Brian Williams To Depart MSNBC
Had he not exaggerated his reporting during a field trip in Iraq in 2003, which led to his suspension and demotion in 2015, Brian Williams would have gone down as an evening newscaster legend. Williams, who has been with NBC News for 28 years, announced that he would be hanging up his boots this past week.
He is not retiring; instead, he will just be leaving the NBC News family at the end of the year. Williams, since 2016, has been anchoring MSNBC’s late-night news show, the 11th Hour. The show, which was supposed to be a temporary fill leading up to the 2016 election, proved to be very popular that it was permanently added to the schedule soon after.
Williams’ star continued to shine at MSNBC as he became one of the leading news anchors for the network during election night, and he was also at hand for its breaking news coverage.
MSNBC had offered Williams a contract extension, but he declined it, choosing to go the free agency route. Williams says he has no job lined up, but speculation has already begun on where he would go, with possible destinations being CNN Plus and CBS News.
With the departure of Williams, MSNBC is having an anchor crisis as he is the second high-profile news anchor to announce their departure. Rachel Maddow said she would be stepping down from her primetime show, moving to a weekly format, as she is looking for a simpler work schedule.
MSNBC president Rashida Jones, who is still in the first year of her tenure, has a lot on her plate as she ensures MSNBC remains relevant in the ratings game after these marquee departures. Whoever she chooses to fill those roles will have an enormous task as they have to fend off CNN, which will look to capitalize on this opportunity and at the same time try to catch up with Fox News, which is on a ratings tear.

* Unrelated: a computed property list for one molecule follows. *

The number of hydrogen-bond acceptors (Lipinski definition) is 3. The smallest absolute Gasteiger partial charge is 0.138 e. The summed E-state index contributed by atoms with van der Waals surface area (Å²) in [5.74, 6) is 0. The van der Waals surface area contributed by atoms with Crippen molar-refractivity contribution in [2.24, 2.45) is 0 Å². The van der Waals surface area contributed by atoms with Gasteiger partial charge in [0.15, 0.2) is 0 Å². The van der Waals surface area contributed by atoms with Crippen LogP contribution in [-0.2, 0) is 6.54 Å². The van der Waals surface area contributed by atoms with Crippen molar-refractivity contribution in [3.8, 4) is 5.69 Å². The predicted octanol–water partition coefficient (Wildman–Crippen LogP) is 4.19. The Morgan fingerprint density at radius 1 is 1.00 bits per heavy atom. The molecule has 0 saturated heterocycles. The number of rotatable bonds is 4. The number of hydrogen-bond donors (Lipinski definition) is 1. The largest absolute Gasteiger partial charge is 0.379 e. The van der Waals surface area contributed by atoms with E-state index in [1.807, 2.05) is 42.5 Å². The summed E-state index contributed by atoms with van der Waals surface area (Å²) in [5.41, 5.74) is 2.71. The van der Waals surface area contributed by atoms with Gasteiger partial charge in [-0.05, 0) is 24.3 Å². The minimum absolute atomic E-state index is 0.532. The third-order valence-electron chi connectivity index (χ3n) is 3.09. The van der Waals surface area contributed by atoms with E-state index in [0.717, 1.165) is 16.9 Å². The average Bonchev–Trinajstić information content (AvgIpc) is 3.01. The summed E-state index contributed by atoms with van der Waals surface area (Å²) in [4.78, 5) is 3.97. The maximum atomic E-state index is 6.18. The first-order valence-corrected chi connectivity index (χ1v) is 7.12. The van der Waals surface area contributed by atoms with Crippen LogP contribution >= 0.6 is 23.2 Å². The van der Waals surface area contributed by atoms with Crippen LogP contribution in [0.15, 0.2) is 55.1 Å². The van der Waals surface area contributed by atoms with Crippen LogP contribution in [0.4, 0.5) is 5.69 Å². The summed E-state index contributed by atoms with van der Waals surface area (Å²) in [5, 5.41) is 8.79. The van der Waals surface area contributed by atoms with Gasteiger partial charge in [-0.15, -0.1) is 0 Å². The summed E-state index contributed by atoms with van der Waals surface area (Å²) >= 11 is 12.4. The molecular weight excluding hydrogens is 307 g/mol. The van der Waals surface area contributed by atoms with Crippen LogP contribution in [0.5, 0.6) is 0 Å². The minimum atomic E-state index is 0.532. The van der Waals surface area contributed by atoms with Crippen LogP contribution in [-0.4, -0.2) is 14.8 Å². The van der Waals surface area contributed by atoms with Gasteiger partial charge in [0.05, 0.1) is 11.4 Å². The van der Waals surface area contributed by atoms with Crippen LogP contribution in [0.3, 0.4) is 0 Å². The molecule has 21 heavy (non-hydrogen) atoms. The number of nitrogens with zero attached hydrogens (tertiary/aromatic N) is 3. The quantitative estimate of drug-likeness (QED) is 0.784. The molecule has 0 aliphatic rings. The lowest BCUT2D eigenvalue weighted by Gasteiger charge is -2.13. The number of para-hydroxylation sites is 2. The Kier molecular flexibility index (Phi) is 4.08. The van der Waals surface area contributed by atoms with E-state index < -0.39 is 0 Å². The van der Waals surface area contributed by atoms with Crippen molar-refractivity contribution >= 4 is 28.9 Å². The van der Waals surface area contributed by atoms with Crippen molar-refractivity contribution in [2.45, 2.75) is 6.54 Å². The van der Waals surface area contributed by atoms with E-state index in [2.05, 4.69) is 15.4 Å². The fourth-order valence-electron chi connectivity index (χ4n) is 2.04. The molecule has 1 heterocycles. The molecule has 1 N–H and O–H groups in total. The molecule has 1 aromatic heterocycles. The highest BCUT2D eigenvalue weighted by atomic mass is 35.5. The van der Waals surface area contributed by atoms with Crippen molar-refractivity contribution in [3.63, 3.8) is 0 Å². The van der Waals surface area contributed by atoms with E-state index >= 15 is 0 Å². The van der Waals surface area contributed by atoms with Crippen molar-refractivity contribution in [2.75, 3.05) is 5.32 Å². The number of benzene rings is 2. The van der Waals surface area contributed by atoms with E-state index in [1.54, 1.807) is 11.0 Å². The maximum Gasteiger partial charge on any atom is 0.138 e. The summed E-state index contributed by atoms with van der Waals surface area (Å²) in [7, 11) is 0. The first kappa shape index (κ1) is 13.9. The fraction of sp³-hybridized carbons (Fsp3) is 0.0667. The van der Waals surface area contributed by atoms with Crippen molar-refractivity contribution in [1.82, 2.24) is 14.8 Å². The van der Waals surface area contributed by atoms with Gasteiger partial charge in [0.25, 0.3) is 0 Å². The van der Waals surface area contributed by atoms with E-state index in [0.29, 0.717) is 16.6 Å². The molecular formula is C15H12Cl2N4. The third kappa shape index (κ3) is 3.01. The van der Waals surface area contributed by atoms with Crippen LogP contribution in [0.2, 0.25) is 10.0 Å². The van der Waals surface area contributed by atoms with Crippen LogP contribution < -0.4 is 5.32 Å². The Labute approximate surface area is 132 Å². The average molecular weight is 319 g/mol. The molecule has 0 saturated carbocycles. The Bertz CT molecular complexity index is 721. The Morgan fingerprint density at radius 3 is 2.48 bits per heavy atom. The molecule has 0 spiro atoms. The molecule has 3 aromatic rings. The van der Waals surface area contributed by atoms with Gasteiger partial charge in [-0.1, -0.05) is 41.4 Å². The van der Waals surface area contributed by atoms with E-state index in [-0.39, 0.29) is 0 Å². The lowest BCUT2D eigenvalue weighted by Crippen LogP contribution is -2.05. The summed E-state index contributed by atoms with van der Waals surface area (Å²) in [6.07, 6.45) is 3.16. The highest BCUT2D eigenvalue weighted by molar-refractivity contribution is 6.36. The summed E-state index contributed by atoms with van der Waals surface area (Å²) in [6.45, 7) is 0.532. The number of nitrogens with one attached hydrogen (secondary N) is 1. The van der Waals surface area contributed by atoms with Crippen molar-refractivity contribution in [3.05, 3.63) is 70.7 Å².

(Los Angeles Times, New York Times, CNN)
Second Round Of EPL Bids Are Due This Thursday
The folks at the English Premier League must know that they are sitting on a hot property as they asked NBC Sports, CBS Sports/ESPN, and WarnerMedia, this past Thursday, to go through a second round of bids to earn the right to broadcast the soccer league within the US. NBC Sports which has been showing the matches since 2013, is in the final year of its $1 billion contract. By the look of things, this go around the Premier League intends to make more money with the next contract. They will likely split its soccer package rewarding more media companies and moving away from the one media house model showing. This strategy doesn’t bode well for NBC Sports as it has used the soccer content to boost its Peacock streaming service. The lack of soccer content will be a huge void to fill. (The Times)
Disney Plus Adds Two Million Subscribers During The Last Quarter
All the positive vibes that Disney was receiving because of the rapid growth of Disney Plus came to a crashing halt as the house of Mickey revealed that its flagship streaming service added just 2.1 million subscribers during its fiscal fourth quarter. This amount was lower than what analysts had expected. Still, Disney CEO Bob Chapek remained very optimistic, saying that “we’re confident that we are in the right trajectory to achieve the guidance that we provided at last year's investor‘s day reaching between 230 and 260 million paid Disney Plus subscribers globally by the end of the fiscal year 2024 and with Disney Plus achieving profitability that same year.” Chapek also said that they are going to increase content spending so that they can keep up with the other streaming services. (Broadcasting + Cable)
Disney Is Open To Letting ESPN Embrace Sports Betting